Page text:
Orko. The Weather Channel identifies him as “the Thunder God in Basque mythology.” But you know people are going to hear “Orko” and think “orca.” As in Shamu the Killer Whale. Or Free Willy. The Weather Channel can bring in a Basque scholar if they like, but it’s not going to help.
Plato. The ancient Greek philosopher, who defined ideal government and who valued contemplation and the life of the mind. If anyone at The Weather Channel has read Plato, perhaps he or she could tell us what in Plato’s philosophy inspired the choice of his name for a winter storm.
Q. Those Weather Channel guys expect us to believe they picked this one because it’s “The Broadway Express subway line in New York City.” Yeah, right. So no one was thinking of that all-powerful but mischievous alien from Star Trek: The Next Generation, the one who keeps popping up in the series to wreak havoc on humanity? If you buy that, I’ve got an express train to Brooklyn I’d like to sell you.
Rocky. This is supposed to be the singular of the Rocky Mountains. You have the Rockies, and this is one Rocky. I’m not making this up – here’s the exact quote from The Weather Channel’s page: "A single mountain in the Rockies." Perhaps they were too embarrassed to write what was really on their minds – the big, lumbering palooka from all those Rocky movies, the Sylvester Stallone character, the one anyone can parody simply by yelling, “YO, Adrian!” I only wish this one was actually named for the animated flying squirrel from the Rocky & Bullwinkle Show. Now there was a character --plucky, always whooshing around, easily confused but never discouraged-- whose name would be well-remembered on this list.
Saturn. You all know this Roman god, for whom the sixth planet in our solar system is named. And it’s also a very boring car. I think we could have done much better for the S. Since we need more female names, my vote would be for Sibyl -- either the Greek seer, or the character with multiple personality disorder played by Sally Field in the TV movie of 1976.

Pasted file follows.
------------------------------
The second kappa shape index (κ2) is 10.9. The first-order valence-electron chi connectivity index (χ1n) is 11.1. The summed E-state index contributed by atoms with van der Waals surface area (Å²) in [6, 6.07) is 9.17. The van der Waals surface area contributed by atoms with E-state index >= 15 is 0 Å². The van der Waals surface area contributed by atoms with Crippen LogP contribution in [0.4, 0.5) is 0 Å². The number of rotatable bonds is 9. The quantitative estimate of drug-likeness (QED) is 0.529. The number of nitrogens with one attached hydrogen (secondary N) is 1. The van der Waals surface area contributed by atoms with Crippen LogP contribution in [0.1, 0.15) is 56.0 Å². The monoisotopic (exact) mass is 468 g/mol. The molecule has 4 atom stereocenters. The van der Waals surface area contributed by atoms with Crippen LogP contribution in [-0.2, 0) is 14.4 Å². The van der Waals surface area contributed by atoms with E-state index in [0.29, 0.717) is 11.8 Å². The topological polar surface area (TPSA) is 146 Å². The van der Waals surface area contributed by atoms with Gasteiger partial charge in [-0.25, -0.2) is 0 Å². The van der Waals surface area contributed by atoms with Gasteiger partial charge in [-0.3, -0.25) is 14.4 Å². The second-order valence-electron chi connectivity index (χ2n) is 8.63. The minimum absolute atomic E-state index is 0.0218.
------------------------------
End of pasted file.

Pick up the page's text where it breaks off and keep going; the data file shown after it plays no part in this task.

Triton. In Greek mythology, Poseidon’s son, the messenger of the sea. I like this one: Triton is portrayed blowing on a conch shell, making a noise like a winter wind.
Ukko. The Weather Channel tells us that Ukko is “In Finnish mythology, the god of the sky and weather.” All I have to say is “Yucko.”
Virgil. Why name a storm for ancient Rome’s great epic poet when there are so many great V’s to choose from? Like Vulcan. Or Vesuvius. Or Vesta. Or Veruca (the little monster from “Charlie and the Chocolate Factory.”)
Walda. No, Nemo is not the worst name on this list. Walda is. It’s the feminine form of Waldo. As in, “Where’s Waldo?” Is there any other association with the name Waldo that springs to mind? I can just see the storm trackers on The Weather Channel idiotically repeating the question each and every time they are called upon to chart the storm’s path. Please, Weather Channel, change it now while there’s still plenty of time!
Xerxes. The king of Persia. Nothing wrong with this name
Yogi. This one comes close to Walda for the race to the bottom. A yogi is a master of yoga, that ancient practice that combines physical and mental discipline with skills of movement, balance, breath control and artistry. Except that few of us can remember that when we hear the name, which instantly and irrevocably calls to mind a cartoon bear who lives in Jellystone Park and torments Mr. Ranger by stealing pick-a-nick baskets, with his little friend Boo-boo. (If you can remember that Yogi Bear is a play on the name of baseball legend Yogi Berra, you are smarter than the average bear.)
Zeus. Oh, Weather Channel, you would have to end with the obvious. Well, that’s fine. At least we’re done with your first year of named storms.
Next year, let’s hope for a better set. You have 361 days to work on it!
Still Life With Robin is published on Saturdays on the Cleveland Park Listserv, www.cleveland-park.com, and All Life Is Local.